Safe Harbor Laws are critical when it comes to trafficked youth being treated as survivors rather than criminals. It is only very recently that children have been protected at all by the law and are no longer being arrested when found being exploited by a trafficker. We must continue to ensure that no child be put in jail for being sold for sex and we must demand that they be treated with dignity and care.
We always state that each survivor’s story is different, but no matter the circumstances, the trafficker should be the one being held accountable, and never the child. There must be a focus on aftercare and opportunity, not imprisonment or punishment of the trafficked person. Safe Harbor Laws vary a great deal state by state, sometimes youth who are arrested are put into the juvenile justice system, treated as criminals, and not given fair opportunity to build a different future. But when the average age of a person trafficked for sex is between the ages of 14 and 18, safety must be ensured. Not only should youth who are trafficked by force, fraud, and coercion be free from criminalization, all youth and young adults affected by trafficking since a young age should be protected under the law.
What is a Safe Harbor Law?
A complete Safe Harbor Law (1) prevents minors (any child under 18) from being prosecuted for
prostitution and (2) directs juvenile sex trafficking victims to non-punitive specialized services. In some states, the age of protection is older in order to protect young adults who have been affected by trafficking since a young age.
What is commercial sexual exploitation?
According to the Minnesota Department of Health, “Minor Commercial Sexual Exploitation occurs when someone age 24 (some states this is 18) and under engages in commercial sexual activity. A commercial sexual activity occurs when anything of value or a promise of anything of value (e.g., money, drugs, food, shelter, rent, or higher status in a gang or group) is given to a person by any means in exchange for any type of sexual activity. A third party may or may not be involved.” Again, it is important to note that many states have a lower age limit for protection of age 18.
What states can we look to for guidance?
You may think we suggest Minnesota as a state for guidance because it’s our home state, but you’d be wrong. Minnesota has provided the framework for many state and federal policies protecting youth from being criminalized for sexual exploitation. The age of protection has been raised from 18 to 24, and the state has implemented a system model called “No Wrong Door,” where sexually exploited youth are offered housing, shelter, comprehensive services, and training.
Does my state have Safe Harbor Laws?
As of 2017, according to Shared Hope International, these states direct juvenile sex trafficking survivors to specialized services to assist in aftercare:
District of Columbia
Even fewer states protect minors from being criminalized for commercial sexual exploitation, they are:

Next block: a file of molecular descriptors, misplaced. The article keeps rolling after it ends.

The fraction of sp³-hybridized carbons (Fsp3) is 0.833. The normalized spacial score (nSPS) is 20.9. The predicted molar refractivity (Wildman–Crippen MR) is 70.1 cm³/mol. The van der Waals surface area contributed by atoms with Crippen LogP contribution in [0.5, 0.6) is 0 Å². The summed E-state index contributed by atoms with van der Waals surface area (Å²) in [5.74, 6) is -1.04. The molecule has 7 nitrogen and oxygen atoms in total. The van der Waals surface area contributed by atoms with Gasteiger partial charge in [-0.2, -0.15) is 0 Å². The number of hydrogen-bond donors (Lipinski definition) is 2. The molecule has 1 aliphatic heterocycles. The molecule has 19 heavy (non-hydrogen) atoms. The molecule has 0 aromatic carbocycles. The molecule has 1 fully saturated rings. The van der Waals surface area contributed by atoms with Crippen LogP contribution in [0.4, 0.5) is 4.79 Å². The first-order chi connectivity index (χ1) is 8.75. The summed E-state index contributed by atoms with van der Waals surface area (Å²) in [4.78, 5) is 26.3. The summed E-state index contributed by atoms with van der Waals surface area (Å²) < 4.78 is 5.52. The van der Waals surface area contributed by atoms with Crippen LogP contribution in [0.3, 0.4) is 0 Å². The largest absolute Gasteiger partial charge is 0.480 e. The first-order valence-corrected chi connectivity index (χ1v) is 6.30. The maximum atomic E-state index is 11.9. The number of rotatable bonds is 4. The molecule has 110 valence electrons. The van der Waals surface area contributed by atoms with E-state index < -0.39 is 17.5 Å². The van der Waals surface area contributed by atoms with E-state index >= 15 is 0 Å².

District of Columbia
These states earned the worst grades (D) on their protections for children who are trafficked, according to Shared Hope International:
- Does state law specifically criminalize the exploitation of minors through sex trafficking and other offenses that relate to the commercial sexual exploitation of children?
- Does state law impose criminal penalties on sex buyers, who drive the commercial sex market?
- Does state law impose criminal penalties on those who traffic minors into commercial sex, including pimps, gang members, and family members?
- Does state law impose criminal penalties on those who facilitate the sale of minors including hotels, drivers, and brothel owners?
- Does state law prevent minors from being charged with a crime if they are engaged in commercial sex acts and provide a range of services and protections, such as emergency shelter, medical and psychological services, and life skills training?
- Does state law provide enough tools for Law Enforcement to complete the detailed investigations required for successful prosecutions?
Based on these factors, how did your state grade? If you’re not happy with your state’s grade, evaluate the questions above and identify areas for immediate improvement. Are you passing or do you need to take immediate action on behalf of youth who are survivors? We see Safe Harbor Laws rapidly changing as high-profile cases draw national attention and outrage. This fall we saw the case of Cyntoia Brown, who was trafficked at the age of 16, challenge the laws in states where youth are criminalized over being given opportunities for aftercare.
You can contact your state legislators to encourage them to increase the age for those being offered services from 18 to 24, ask for more beds and direct services for youth who have broken free, and for opportunity and meaningful aftercare. The National Conference of State Legislators offers sample language for bills and guidance on how to improve the laws where you live.And we must reiterate that if you or someone you know needs help, contact Polaris’ National Human Trafficking Hotline to find assistance close to you. The number to call is 1-888-373-7888 if you or someone you meet needs help.